For years as Amazon.com Inc. (NASDAQ: AMZN) grew, skeptics on Wall Street said brick-and-mortar stores were doomed. The easy convenience of looking online and ordering was too dominant, and the end was near. While there is no question that Amazon dominates e-commerce, the reality is, especially with apparel and footwear, that consumers often want to try on items before purchasing to see if they fit, the colors and style are right and more. That’s hard to do on the internet.
In a new research report, Jefferies analysts feel that owning solid retail names is probably the best way for investors to be in the space. The report said this:
Amazon just announced the closure of all 87 pop-up stores. The company announced they intend to close their pop-up stores, and instead transition to focus on their bookstores and 4-star shops. We do not believe these will be successful, as the company lacks expertise in physical retail fulfillment.
In addition, with the consumer sentiment staying strong as employment and earnings have headed higher, the prospects for the sector look solid. The analysts also noted this:
The consumer is very strong and is not being price sensitive. Retail fundamentals are solid (even with bad weather impacting the first quarter); outlook for industry margins is still up from here while cash flows are strong and getting stronger. The group is cheap, under-owned, and the threat posed by Amazon is overemphasized, in our view.
The analysts suggest dumping food and overpriced consumer staples stocks and buying retail. We screened the Jefferies universe and found four companies that look like solid picks now. All are rated Buy.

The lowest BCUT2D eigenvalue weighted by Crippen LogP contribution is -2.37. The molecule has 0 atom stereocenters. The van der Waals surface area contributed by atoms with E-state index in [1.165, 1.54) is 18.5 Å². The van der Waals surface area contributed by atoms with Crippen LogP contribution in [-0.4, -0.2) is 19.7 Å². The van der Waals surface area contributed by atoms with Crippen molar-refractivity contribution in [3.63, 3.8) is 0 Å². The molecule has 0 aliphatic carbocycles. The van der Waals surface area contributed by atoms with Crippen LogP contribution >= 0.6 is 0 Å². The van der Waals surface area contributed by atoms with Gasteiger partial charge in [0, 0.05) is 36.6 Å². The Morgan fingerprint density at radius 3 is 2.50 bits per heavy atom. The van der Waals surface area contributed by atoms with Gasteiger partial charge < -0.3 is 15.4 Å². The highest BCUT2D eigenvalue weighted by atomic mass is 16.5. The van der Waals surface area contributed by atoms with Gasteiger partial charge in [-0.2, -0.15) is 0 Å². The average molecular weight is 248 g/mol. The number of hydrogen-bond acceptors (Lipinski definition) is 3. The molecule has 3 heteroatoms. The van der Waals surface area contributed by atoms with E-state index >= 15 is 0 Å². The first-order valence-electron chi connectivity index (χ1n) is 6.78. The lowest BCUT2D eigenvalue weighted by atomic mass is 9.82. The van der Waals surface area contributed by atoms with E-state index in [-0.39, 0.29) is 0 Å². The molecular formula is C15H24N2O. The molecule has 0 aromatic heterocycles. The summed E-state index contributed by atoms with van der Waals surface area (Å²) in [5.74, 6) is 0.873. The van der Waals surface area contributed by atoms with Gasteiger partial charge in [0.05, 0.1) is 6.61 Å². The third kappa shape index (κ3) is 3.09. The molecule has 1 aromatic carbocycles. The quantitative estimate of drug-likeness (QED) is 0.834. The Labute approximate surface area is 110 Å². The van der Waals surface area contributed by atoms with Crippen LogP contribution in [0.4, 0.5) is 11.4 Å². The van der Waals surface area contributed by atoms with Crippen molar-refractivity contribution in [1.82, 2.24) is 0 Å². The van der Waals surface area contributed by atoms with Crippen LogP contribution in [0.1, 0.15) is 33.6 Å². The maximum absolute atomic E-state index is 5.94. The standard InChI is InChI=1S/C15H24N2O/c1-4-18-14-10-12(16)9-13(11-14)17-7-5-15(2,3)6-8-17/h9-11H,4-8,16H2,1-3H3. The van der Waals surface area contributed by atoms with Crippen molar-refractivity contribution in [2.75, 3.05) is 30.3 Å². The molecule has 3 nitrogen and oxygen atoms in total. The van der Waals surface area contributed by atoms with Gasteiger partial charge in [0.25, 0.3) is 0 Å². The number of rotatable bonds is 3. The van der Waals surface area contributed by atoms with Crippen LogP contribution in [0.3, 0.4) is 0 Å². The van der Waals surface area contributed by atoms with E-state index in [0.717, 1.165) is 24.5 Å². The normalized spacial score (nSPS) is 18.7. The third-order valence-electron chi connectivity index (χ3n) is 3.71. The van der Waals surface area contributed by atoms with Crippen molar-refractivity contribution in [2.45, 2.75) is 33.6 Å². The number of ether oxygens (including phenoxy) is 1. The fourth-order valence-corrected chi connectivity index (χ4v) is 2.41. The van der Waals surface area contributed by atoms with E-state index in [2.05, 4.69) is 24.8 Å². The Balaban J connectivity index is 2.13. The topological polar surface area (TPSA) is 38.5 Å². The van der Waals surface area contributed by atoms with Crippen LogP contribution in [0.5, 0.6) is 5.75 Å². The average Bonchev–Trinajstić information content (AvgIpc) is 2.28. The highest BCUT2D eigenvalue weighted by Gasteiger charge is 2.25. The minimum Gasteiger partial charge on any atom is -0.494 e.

This top retailer could be poised to benefit from continued extra consumer spending, and it is the top pick at Jefferies. Gap Inc. (NYSE: GPS) sells private label merchandise through three main retail concepts: The Gap, Old Navy and Banana Republic, along with smaller growth vehicles Athleta and Intermix.
The company also sells its products through its company websites. Most of its international stores are Gap stores, concentrated in Western Europe (France, United Kingdom), Japan, China and Canada. The company has over 3,500 stores worldwide.
The recent announcement to the spin-off the Old Navy brand was greeted well by Wall Street. The remaining company, which still needs a name, will consist of the namesake Gap brand, Athleta and Banana Republic, plus a couple of lesser known brands. It will have annual revenues of about $9 billion, compared to Old Navy’s $8 billion, the company stated.
Gap shareholders are paid a solid 3.63% dividend. The Jefferies price target for the shares is $50, though the Wall Street consensus target is much lower at $29.50 The stock closed trading on Thursday at $26.72 a share.
This top retailer recently posted outstanding quarterly results. Kohl’s Corp. (NYSE: KSS) operates department stores in the United States that offer private label, exclusive and national brand apparel, footwear, accessories, beauty and home products to children, men and women customers. The company also sells its products online at Kohls.com and through mobile devices.